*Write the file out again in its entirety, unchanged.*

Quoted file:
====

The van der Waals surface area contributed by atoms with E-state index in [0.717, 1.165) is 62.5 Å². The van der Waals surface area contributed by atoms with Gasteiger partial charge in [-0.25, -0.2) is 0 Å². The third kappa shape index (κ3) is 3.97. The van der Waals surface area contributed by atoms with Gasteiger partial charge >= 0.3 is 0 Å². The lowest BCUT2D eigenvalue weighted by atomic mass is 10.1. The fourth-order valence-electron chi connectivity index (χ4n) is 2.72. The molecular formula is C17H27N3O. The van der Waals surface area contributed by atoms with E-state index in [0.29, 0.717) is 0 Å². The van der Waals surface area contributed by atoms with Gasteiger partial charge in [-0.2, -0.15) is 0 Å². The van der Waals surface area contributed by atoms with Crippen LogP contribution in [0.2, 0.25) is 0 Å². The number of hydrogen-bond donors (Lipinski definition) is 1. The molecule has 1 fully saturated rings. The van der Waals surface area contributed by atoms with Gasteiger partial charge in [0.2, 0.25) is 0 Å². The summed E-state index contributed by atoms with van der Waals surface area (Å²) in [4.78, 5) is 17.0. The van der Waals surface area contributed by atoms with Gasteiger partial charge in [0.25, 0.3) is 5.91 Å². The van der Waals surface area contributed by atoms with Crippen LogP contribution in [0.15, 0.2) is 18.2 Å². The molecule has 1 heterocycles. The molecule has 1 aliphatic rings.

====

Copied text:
The van der Waals surface area contributed by atoms with E-state index in [0.717, 1.165) is 62.5 Å². The van der Waals surface area contributed by atoms with Gasteiger partial charge in [-0.25, -0.2) is 0 Å². The third kappa shape index (κ3) is 3.97. The van der Waals surface area contributed by atoms with Gasteiger partial charge >= 0.3 is 0 Å². The lowest BCUT2D eigenvalue weighted by atomic mass is 10.1. The fourth-order valence-electron chi connectivity index (χ4n) is 2.72. The molecular formula is C17H27N3O. The van der Waals surface area contributed by atoms with E-state index in [0.29, 0.717) is 0 Å². The van der Waals surface area contributed by atoms with Gasteiger partial charge in [-0.2, -0.15) is 0 Å². The van der Waals surface area contributed by atoms with Crippen LogP contribution in [0.2, 0.25) is 0 Å². The number of hydrogen-bond donors (Lipinski definition) is 1. The molecule has 1 fully saturated rings. The van der Waals surface area contributed by atoms with Gasteiger partial charge in [0.2, 0.25) is 0 Å². The summed E-state index contributed by atoms with van der Waals surface area (Å²) in [4.78, 5) is 17.0. The van der Waals surface area contributed by atoms with Gasteiger partial charge in [0.25, 0.3) is 5.91 Å². The van der Waals surface area contributed by atoms with Crippen LogP contribution in [0.15, 0.2) is 18.2 Å². The molecule has 1 heterocycles. The molecule has 1 aliphatic rings.